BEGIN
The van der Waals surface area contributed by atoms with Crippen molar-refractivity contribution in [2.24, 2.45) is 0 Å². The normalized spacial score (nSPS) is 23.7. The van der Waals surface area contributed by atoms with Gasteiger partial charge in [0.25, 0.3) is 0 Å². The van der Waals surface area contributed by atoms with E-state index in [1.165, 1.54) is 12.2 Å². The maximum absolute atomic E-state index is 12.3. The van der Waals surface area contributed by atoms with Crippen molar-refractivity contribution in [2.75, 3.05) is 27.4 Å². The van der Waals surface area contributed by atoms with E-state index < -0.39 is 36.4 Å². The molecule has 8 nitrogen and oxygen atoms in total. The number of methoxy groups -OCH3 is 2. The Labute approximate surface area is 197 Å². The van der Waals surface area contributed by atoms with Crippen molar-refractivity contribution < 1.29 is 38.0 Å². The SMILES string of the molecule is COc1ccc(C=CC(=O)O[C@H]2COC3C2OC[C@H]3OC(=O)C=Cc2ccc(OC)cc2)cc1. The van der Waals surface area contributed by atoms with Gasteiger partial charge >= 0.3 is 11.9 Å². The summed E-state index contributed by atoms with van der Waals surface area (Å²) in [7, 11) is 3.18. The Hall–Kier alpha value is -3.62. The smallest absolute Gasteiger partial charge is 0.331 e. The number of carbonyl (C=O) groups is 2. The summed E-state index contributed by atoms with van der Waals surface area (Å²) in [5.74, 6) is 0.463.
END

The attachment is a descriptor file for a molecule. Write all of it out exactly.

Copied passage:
The van der Waals surface area contributed by atoms with Crippen molar-refractivity contribution in [2.24, 2.45) is 0 Å². The normalized spacial score (nSPS) is 23.7. The van der Waals surface area contributed by atoms with Gasteiger partial charge in [0.25, 0.3) is 0 Å². The van der Waals surface area contributed by atoms with E-state index in [1.165, 1.54) is 12.2 Å². The maximum absolute atomic E-state index is 12.3. The van der Waals surface area contributed by atoms with Crippen molar-refractivity contribution in [2.75, 3.05) is 27.4 Å². The van der Waals surface area contributed by atoms with E-state index < -0.39 is 36.4 Å². The molecule has 8 nitrogen and oxygen atoms in total. The number of methoxy groups -OCH3 is 2. The Labute approximate surface area is 197 Å². The van der Waals surface area contributed by atoms with Crippen molar-refractivity contribution < 1.29 is 38.0 Å². The SMILES string of the molecule is COc1ccc(C=CC(=O)O[C@H]2COC3C2OC[C@H]3OC(=O)C=Cc2ccc(OC)cc2)cc1. The van der Waals surface area contributed by atoms with Gasteiger partial charge >= 0.3 is 11.9 Å². The summed E-state index contributed by atoms with van der Waals surface area (Å²) in [7, 11) is 3.18. The Hall–Kier alpha value is -3.62. The smallest absolute Gasteiger partial charge is 0.331 e. The number of carbonyl (C=O) groups is 2. The summed E-state index contributed by atoms with van der Waals surface area (Å²) in [5.74, 6) is 0.463.